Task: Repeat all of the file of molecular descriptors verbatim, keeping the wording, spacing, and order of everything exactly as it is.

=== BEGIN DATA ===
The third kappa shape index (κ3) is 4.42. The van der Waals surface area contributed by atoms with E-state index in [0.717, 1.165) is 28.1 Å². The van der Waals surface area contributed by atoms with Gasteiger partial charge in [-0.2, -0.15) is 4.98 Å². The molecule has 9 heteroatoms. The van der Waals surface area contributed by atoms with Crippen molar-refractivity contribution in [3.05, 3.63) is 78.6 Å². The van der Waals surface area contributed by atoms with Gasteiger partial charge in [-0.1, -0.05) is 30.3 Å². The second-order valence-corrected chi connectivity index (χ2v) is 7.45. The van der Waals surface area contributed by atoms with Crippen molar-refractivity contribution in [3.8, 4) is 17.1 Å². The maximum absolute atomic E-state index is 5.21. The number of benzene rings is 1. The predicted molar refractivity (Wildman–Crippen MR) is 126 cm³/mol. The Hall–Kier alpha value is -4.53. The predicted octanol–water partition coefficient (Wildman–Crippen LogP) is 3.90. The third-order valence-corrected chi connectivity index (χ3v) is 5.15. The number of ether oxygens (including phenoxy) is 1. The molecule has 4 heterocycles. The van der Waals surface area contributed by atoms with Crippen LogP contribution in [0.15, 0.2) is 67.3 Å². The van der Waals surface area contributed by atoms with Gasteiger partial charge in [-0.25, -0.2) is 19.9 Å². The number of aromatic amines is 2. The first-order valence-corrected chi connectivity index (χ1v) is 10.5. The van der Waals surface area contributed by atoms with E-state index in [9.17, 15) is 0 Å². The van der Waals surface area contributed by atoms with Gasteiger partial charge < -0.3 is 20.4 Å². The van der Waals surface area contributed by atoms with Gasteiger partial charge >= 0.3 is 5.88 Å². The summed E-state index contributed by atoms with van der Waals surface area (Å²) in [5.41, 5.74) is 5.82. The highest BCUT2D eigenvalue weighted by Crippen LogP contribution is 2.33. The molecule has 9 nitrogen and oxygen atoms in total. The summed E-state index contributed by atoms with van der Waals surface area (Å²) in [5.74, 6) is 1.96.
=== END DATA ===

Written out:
The third kappa shape index (κ3) is 4.42. The van der Waals surface area contributed by atoms with E-state index in [0.717, 1.165) is 28.1 Å². The van der Waals surface area contributed by atoms with Gasteiger partial charge in [-0.2, -0.15) is 4.98 Å². The molecule has 9 heteroatoms. The van der Waals surface area contributed by atoms with Crippen molar-refractivity contribution in [3.05, 3.63) is 78.6 Å². The van der Waals surface area contributed by atoms with Gasteiger partial charge in [-0.1, -0.05) is 30.3 Å². The second-order valence-corrected chi connectivity index (χ2v) is 7.45. The van der Waals surface area contributed by atoms with Crippen molar-refractivity contribution in [3.8, 4) is 17.1 Å². The maximum absolute atomic E-state index is 5.21. The number of benzene rings is 1. The predicted molar refractivity (Wildman–Crippen MR) is 126 cm³/mol. The Hall–Kier alpha value is -4.53. The predicted octanol–water partition coefficient (Wildman–Crippen LogP) is 3.90. The third-order valence-corrected chi connectivity index (χ3v) is 5.15. The number of ether oxygens (including phenoxy) is 1. The molecule has 4 heterocycles. The van der Waals surface area contributed by atoms with Crippen LogP contribution in [0.15, 0.2) is 67.3 Å². The van der Waals surface area contributed by atoms with Gasteiger partial charge in [-0.25, -0.2) is 19.9 Å². The number of aromatic amines is 2. The first-order valence-corrected chi connectivity index (χ1v) is 10.5. The van der Waals surface area contributed by atoms with E-state index in [9.17, 15) is 0 Å². The van der Waals surface area contributed by atoms with Gasteiger partial charge < -0.3 is 20.4 Å². The van der Waals surface area contributed by atoms with Gasteiger partial charge >= 0.3 is 5.88 Å². The summed E-state index contributed by atoms with van der Waals surface area (Å²) in [5.41, 5.74) is 5.82. The highest BCUT2D eigenvalue weighted by Crippen LogP contribution is 2.33. The molecule has 9 nitrogen and oxygen atoms in total. The summed E-state index contributed by atoms with van der Waals surface area (Å²) in [5.74, 6) is 1.96.